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Popular Musicians of the United Kingdom (1950s)

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  • Cliff Richard
    Inspired by the music of Elvis Presley, Cliff Richard dominated the pre-Beatles British pop scene in the late '50s and early '60s. His 1958 hit single "Move It" is often described as Britain's first au...
  • Callum Iain McLean (1915 - 1960)
    Calum Iain Maclean From Wikipedia (Scottish Gaelic: Calum Iain MacGhilleathain; 6 September 1915 – 17 August 1960), a Scottish folklorist, collector, ethnographer and author, was born in 1915 i...
  • Hamish Henderson (1919 - 2002)
    Hamish Scott Henderson From Wikipedia (11 November 1919 – 8 March 2002; Scottish Gaelic: Seamas MacEanraig (Seamas Mòr)) was a Scottish poet, songwriter, soldier and intellectual. He has been r...
  • Albert Lancaster Lloyd (1908 - 1982)
    Albert Lancaster Lloyd (29 February 1908 – 29 September 1982), usually known as A. L. Lloyd or Bert Lloyd, was an English folk singer and collector of folk songs, and as such was a key figure in the ...
  • Ewan MacColl (1915 - 1989)
    James Henry Miller From Wikipedia (25 January 1915 – 22 October 1989), better known by his stage name Ewan MacColl, was a British folk singer, songwriter, socialist, actor, poet, playwright, an...

Musicians of the United Kingdom (1950s)

Music of the United Kingdom began to develop in the 1950s from largely insular and derivative forms to become one of the leading centres of popular music in the modern world. By 1950 indigenous forms of British popular music, like folk music, brass and silver bands, music hall and dance bands, were already giving way to the influence of American forms of music including jazz, swing and traditional pop, mediated through film and records. The significant change of the mid-1950s was the impact of American rock and roll, which provided a new model for performance and recording, based on a youth market. Initially this was dominated by American acts, or re-creations of American forms of music, but soon distinctly British forms began to appear, first in the uniquely British take on American folk music in the skiffle craze of the 1950s, then in the beginnings of a folk revival that came to place an emphasis on national traditions and then in early attempts to produce British rock and roll.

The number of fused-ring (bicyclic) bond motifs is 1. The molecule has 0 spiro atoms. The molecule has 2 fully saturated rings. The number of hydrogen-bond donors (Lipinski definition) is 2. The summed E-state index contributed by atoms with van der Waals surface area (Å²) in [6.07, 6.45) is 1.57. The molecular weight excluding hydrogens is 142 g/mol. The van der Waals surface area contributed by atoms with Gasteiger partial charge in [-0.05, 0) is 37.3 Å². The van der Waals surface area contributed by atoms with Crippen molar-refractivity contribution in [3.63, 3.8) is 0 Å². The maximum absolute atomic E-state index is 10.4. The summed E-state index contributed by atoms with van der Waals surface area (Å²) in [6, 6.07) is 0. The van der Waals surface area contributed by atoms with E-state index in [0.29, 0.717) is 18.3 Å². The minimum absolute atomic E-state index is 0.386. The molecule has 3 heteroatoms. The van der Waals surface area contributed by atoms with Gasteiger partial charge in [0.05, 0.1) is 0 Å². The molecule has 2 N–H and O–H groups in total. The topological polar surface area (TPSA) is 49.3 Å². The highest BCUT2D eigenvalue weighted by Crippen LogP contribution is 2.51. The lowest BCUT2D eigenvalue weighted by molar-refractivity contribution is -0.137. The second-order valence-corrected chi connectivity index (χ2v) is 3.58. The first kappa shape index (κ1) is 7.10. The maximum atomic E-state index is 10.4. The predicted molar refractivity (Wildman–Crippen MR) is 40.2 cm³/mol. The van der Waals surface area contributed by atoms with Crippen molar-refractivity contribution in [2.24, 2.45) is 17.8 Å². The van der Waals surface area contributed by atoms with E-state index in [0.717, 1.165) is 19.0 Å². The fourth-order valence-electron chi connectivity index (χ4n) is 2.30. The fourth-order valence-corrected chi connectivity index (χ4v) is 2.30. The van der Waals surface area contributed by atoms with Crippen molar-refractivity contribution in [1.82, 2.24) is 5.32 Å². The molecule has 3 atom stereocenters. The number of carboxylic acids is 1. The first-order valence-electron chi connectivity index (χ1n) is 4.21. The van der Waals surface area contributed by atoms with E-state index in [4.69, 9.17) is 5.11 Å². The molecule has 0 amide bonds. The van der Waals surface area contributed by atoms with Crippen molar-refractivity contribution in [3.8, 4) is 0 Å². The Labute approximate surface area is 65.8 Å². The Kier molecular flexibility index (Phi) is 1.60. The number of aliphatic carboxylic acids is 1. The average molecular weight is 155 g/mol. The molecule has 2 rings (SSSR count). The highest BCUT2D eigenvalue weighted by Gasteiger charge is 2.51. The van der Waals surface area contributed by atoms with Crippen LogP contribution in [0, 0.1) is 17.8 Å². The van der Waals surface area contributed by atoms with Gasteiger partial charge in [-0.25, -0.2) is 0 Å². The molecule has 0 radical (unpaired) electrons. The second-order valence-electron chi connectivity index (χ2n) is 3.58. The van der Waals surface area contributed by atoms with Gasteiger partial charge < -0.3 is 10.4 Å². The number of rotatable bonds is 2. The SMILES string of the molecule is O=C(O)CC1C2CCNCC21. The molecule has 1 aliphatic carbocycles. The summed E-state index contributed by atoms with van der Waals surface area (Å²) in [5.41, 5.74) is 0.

Jazz reached Britain from America through recordings and performers who visited the country while it was a relatively new genre, soon after the end of the First World War. Jazz began to be played by British musicians from the 1930s and on a widespread basis in the 1940s, often within Dance bands. From the late 1950s British "modern jazz", highly influenced by American bebop, began to emerge, led by figures such as John Dankworth and Humphrey Lyttelton emphasised New Orleans, trad jazz. Scott's Soho club became a focal point of British jazz, seeing the best of British and international acts. From the 1960s British Jazz began to develop more individual characteristics, absorbing a variety of influences, including free jazz, British blues, as well as European and World music.

Traditional pop